Chicago Transit Authority customers will benefit from two initiatives approved by the Chicago Transit Board at its monthly meeting today. Both projects are designed to enhance service for customers. The scope of the projects includes improving public communications systems and enhancing several station entrances, including making them more bicycle friendly.
The Board approved a contract for Chicago-based Parsons Transportation Group, Inc. to provide architectural and engineering services to upgrade the public address systems at 37 CTA rail stations. The $719,401 contract will be funded by the Federal Transit Administration (FTA) and the Illinois Department of Transportation (IDOT).
The Board also approved a $569,973 contract for Chicago-based Camp Dresser & McKee, Inc. to design and prepare construction bid documents for the CTA's ?Front Door Program? that will add amenities to station entrances throughout the CTA rail system. Funding for this contract is provided by the FTA and the Regional Transportation Authority (RTA). Bids for a contractor will go out next year.
"These improvements will be apparent and beneficial to our customers as we strive to create transit facilities that are pleasing, safe and welcoming," said Chicago Transit Board Chairman Valerie B. Jarrett. ?Additionally, the bicycle improvements being made are the direct result of us responding to customers who frequently use bikes during their daily commutes."
CTA President Frank Kruesi added, "Making our facilities more inviting will attract new customers and introduce them to the convenience of public transportation. By investing in our system we are also investing in the communities we serve as we continue bringing our system into a good state of repair and providing on-time, clean, safe and friendly service."
The Parsons contract calls for the design of a new communication system that will meet the present and future needs of the CTA by providing digital broadcast of audio and visual announcements in public areas of stations including farecontrol areas, stairways, corridors and platforms. Construction on the new system is expected to begin in 2004 and take three years to fully implement.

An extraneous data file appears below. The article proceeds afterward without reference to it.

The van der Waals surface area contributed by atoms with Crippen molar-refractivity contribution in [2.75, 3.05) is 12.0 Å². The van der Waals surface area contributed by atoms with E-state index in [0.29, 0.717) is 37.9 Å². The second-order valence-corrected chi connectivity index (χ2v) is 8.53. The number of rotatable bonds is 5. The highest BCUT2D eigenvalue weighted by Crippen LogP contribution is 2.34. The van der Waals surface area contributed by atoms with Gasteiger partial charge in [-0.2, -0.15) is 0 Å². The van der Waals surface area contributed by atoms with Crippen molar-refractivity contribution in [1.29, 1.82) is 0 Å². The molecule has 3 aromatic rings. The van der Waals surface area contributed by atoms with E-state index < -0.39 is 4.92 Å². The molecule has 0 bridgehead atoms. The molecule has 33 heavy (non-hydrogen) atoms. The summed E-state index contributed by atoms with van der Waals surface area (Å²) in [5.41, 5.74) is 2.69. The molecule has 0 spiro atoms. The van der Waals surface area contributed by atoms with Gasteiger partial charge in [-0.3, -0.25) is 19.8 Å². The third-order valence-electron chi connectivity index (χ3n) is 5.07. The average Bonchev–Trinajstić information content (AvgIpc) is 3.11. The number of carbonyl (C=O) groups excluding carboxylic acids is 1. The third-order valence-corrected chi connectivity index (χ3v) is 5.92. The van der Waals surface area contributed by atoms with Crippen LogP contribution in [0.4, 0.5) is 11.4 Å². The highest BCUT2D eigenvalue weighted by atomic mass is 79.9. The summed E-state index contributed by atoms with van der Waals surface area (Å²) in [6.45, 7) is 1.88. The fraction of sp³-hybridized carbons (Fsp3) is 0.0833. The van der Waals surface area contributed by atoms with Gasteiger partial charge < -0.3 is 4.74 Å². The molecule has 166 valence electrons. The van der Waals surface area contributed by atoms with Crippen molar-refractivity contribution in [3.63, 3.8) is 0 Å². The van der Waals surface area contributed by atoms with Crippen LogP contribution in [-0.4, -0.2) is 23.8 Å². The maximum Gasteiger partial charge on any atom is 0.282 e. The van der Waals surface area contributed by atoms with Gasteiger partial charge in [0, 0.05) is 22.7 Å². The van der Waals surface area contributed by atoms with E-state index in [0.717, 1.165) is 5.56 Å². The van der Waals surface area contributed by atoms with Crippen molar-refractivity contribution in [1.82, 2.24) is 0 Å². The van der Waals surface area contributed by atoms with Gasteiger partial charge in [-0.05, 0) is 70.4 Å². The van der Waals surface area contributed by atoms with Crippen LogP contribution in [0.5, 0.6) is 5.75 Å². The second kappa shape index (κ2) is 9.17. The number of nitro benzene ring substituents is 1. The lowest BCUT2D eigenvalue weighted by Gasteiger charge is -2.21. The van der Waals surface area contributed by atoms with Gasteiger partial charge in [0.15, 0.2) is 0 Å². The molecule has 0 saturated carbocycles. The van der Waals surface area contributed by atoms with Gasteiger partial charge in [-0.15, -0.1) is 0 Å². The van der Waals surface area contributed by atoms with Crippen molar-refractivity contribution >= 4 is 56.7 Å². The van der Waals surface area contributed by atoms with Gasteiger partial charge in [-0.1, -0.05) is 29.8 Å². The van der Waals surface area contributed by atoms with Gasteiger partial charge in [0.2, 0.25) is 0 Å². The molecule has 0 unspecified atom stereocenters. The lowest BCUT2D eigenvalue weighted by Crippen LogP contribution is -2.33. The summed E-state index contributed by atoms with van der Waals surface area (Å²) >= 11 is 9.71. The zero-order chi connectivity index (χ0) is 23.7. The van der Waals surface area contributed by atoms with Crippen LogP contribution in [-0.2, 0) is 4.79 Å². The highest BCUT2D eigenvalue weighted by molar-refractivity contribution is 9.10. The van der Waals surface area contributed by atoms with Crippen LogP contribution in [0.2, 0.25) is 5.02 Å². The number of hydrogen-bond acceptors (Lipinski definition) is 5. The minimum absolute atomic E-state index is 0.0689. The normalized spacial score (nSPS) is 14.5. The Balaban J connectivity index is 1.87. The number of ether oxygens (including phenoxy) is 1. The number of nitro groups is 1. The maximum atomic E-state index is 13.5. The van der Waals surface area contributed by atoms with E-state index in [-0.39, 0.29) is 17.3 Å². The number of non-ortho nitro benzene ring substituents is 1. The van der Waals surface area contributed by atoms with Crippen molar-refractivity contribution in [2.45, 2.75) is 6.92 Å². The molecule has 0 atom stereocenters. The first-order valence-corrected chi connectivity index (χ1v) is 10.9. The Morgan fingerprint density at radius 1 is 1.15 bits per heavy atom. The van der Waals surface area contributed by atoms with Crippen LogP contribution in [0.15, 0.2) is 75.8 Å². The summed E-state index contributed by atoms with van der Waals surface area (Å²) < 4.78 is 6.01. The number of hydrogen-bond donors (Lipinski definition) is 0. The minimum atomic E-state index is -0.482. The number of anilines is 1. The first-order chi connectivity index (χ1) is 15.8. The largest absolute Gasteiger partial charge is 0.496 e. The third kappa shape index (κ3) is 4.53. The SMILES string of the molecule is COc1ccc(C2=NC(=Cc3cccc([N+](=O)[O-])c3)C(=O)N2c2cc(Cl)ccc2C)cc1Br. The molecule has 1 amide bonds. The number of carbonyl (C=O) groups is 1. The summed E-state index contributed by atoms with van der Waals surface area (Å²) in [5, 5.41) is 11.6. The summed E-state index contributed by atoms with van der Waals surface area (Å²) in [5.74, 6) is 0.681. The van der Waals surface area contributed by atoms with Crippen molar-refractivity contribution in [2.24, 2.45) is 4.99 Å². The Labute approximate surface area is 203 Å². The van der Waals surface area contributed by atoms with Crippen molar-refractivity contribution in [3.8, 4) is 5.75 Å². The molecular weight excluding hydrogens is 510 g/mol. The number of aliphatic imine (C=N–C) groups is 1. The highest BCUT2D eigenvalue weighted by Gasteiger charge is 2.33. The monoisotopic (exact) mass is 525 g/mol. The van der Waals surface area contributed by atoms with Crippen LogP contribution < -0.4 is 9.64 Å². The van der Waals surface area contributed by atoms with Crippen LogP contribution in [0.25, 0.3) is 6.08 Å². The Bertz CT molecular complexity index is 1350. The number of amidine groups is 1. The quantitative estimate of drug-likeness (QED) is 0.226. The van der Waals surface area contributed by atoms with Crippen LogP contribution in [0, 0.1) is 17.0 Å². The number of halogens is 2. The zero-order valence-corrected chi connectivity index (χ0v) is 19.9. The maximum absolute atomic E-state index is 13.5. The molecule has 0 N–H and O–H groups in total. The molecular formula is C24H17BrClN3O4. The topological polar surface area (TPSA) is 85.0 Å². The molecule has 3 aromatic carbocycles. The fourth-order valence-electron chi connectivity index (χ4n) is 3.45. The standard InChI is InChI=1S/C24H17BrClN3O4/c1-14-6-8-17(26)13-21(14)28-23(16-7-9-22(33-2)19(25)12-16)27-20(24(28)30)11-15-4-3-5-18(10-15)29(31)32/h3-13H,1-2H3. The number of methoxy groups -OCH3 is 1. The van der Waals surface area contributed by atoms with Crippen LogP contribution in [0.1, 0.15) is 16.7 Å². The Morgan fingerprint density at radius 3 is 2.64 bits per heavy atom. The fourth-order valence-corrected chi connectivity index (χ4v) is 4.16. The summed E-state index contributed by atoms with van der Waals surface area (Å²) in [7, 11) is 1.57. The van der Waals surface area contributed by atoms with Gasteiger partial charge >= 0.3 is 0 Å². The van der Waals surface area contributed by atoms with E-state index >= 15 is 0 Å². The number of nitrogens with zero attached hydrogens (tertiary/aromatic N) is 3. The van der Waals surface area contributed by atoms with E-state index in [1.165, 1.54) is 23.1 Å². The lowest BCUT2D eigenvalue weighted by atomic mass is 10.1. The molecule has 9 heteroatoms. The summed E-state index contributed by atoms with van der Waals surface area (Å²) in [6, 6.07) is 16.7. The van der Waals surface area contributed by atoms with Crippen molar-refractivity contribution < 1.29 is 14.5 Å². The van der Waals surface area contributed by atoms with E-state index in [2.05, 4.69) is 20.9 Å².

Stations selected are those with the oldest public address systems -approximately 20 years old. It does not include stations that were upgraded recently such as those on the Green Line or stations slated for upgrades as part of other projects such as the renovation of the Cermak (Douglas) Branch of the Blue Line and the upcoming Brown Line Capacity Expansion.
The ?Front Door Program? includes making improvements to station entrances, enhancing connections to bus routes and improving bicycle access and storage facilities. Upgrades will include station identification signage, new fencing, reconfigured turnstiles, improved lighting and heating systems, benches/street furniture, improved bus waiting areas and bus information panels, landscaping and windbreaks. Bicycle storage amenities include internal wall-mounted racks and areas for storing helmets and other riding gear.
The seven stations scheduled for entrance upgrades are Austin (Forest Park, Blue Line), Racine (Forest Park, Blue Line), Chicago (O'Hare, Blue Line), Jefferson Park (O'Hare, Blue Line), North/Clybourn (Howard, Red Line), Sheridan (Howard, Red Line) and Pulaski Orange Line). Bicycle improvements will be made to nine additional stations. As with the public address project, stations that are currently part of another rehab project are not included in the ?Front Door Program."
As the nation's second largest public transit agency, the CTA provides 1.5 million rides on an average weekday and takes pride in delivering quality, affordable transit service that link people, jobs and communities.# # #